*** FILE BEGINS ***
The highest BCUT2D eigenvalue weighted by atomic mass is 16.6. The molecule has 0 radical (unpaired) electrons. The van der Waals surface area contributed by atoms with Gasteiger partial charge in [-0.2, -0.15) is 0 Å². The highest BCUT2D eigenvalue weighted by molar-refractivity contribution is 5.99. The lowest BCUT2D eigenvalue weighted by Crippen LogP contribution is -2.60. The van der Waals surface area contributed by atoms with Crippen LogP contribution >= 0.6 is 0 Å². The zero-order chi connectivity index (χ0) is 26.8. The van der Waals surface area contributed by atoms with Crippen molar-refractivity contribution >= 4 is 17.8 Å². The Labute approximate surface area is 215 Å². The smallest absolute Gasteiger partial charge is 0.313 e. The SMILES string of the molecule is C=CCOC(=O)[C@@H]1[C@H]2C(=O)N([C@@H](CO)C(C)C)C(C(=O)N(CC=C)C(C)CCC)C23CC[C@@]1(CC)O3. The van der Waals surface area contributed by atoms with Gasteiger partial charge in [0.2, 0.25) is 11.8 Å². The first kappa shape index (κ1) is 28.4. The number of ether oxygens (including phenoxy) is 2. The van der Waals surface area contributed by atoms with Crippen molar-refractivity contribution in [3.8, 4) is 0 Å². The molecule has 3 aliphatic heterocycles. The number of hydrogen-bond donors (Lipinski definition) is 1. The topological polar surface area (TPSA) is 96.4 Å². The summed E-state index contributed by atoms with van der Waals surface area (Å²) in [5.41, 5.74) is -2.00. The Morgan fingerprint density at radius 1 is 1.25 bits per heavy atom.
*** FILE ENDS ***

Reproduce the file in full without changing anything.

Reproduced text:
The highest BCUT2D eigenvalue weighted by atomic mass is 16.6. The molecule has 0 radical (unpaired) electrons. The van der Waals surface area contributed by atoms with Gasteiger partial charge in [-0.2, -0.15) is 0 Å². The highest BCUT2D eigenvalue weighted by molar-refractivity contribution is 5.99. The lowest BCUT2D eigenvalue weighted by Crippen LogP contribution is -2.60. The van der Waals surface area contributed by atoms with Crippen LogP contribution >= 0.6 is 0 Å². The zero-order chi connectivity index (χ0) is 26.8. The van der Waals surface area contributed by atoms with Crippen molar-refractivity contribution >= 4 is 17.8 Å². The Labute approximate surface area is 215 Å². The smallest absolute Gasteiger partial charge is 0.313 e. The SMILES string of the molecule is C=CCOC(=O)[C@@H]1[C@H]2C(=O)N([C@@H](CO)C(C)C)C(C(=O)N(CC=C)C(C)CCC)C23CC[C@@]1(CC)O3. The van der Waals surface area contributed by atoms with Gasteiger partial charge in [0.2, 0.25) is 11.8 Å². The first kappa shape index (κ1) is 28.4. The number of ether oxygens (including phenoxy) is 2. The van der Waals surface area contributed by atoms with Crippen molar-refractivity contribution in [3.8, 4) is 0 Å². The molecule has 3 aliphatic heterocycles. The number of hydrogen-bond donors (Lipinski definition) is 1. The topological polar surface area (TPSA) is 96.4 Å². The summed E-state index contributed by atoms with van der Waals surface area (Å²) in [5.41, 5.74) is -2.00. The Morgan fingerprint density at radius 1 is 1.25 bits per heavy atom.